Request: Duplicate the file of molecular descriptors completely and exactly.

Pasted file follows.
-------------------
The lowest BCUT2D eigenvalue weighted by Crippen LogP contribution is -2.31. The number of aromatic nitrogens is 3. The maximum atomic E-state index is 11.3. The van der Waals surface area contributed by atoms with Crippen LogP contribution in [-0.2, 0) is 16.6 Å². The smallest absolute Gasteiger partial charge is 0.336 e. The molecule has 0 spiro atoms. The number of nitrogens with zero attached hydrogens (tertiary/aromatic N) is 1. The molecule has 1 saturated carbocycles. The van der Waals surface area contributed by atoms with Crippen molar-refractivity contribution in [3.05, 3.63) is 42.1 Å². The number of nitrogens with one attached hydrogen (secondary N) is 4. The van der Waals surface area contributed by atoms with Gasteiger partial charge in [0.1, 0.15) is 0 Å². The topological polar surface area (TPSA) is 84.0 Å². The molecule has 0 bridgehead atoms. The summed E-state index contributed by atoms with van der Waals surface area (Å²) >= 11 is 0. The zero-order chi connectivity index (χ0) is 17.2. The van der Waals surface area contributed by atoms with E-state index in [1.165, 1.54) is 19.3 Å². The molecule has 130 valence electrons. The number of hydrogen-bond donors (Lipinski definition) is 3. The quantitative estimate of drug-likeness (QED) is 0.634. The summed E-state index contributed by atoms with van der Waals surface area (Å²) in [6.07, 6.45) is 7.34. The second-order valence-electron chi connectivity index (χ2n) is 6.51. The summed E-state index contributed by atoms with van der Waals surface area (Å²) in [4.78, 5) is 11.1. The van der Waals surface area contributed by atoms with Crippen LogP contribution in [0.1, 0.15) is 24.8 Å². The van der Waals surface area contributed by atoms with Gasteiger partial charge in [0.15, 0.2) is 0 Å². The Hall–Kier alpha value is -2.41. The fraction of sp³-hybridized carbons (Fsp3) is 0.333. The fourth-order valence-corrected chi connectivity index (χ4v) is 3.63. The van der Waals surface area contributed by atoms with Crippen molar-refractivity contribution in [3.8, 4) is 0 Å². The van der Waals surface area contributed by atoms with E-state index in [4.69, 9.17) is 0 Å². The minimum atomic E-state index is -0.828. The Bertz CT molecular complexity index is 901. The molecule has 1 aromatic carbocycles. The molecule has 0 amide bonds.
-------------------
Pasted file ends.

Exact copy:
The lowest BCUT2D eigenvalue weighted by Crippen LogP contribution is -2.31. The number of aromatic nitrogens is 3. The maximum atomic E-state index is 11.3. The van der Waals surface area contributed by atoms with Crippen LogP contribution in [-0.2, 0) is 16.6 Å². The smallest absolute Gasteiger partial charge is 0.336 e. The molecule has 0 spiro atoms. The number of nitrogens with zero attached hydrogens (tertiary/aromatic N) is 1. The molecule has 1 saturated carbocycles. The van der Waals surface area contributed by atoms with Crippen molar-refractivity contribution in [3.05, 3.63) is 42.1 Å². The number of nitrogens with one attached hydrogen (secondary N) is 4. The van der Waals surface area contributed by atoms with Gasteiger partial charge in [0.1, 0.15) is 0 Å². The topological polar surface area (TPSA) is 84.0 Å². The molecule has 0 bridgehead atoms. The summed E-state index contributed by atoms with van der Waals surface area (Å²) >= 11 is 0. The zero-order chi connectivity index (χ0) is 17.2. The van der Waals surface area contributed by atoms with E-state index in [1.165, 1.54) is 19.3 Å². The molecule has 130 valence electrons. The number of hydrogen-bond donors (Lipinski definition) is 3. The quantitative estimate of drug-likeness (QED) is 0.634. The summed E-state index contributed by atoms with van der Waals surface area (Å²) in [6.07, 6.45) is 7.34. The second-order valence-electron chi connectivity index (χ2n) is 6.51. The summed E-state index contributed by atoms with van der Waals surface area (Å²) in [4.78, 5) is 11.1. The van der Waals surface area contributed by atoms with Crippen LogP contribution in [0.1, 0.15) is 24.8 Å². The van der Waals surface area contributed by atoms with Gasteiger partial charge in [0.15, 0.2) is 0 Å². The Hall–Kier alpha value is -2.41. The fraction of sp³-hybridized carbons (Fsp3) is 0.333. The fourth-order valence-corrected chi connectivity index (χ4v) is 3.63. The van der Waals surface area contributed by atoms with Crippen molar-refractivity contribution in [3.8, 4) is 0 Å². The van der Waals surface area contributed by atoms with E-state index in [4.69, 9.17) is 0 Å². The minimum atomic E-state index is -0.828. The Bertz CT molecular complexity index is 901. The molecule has 1 aromatic carbocycles. The molecule has 0 amide bonds.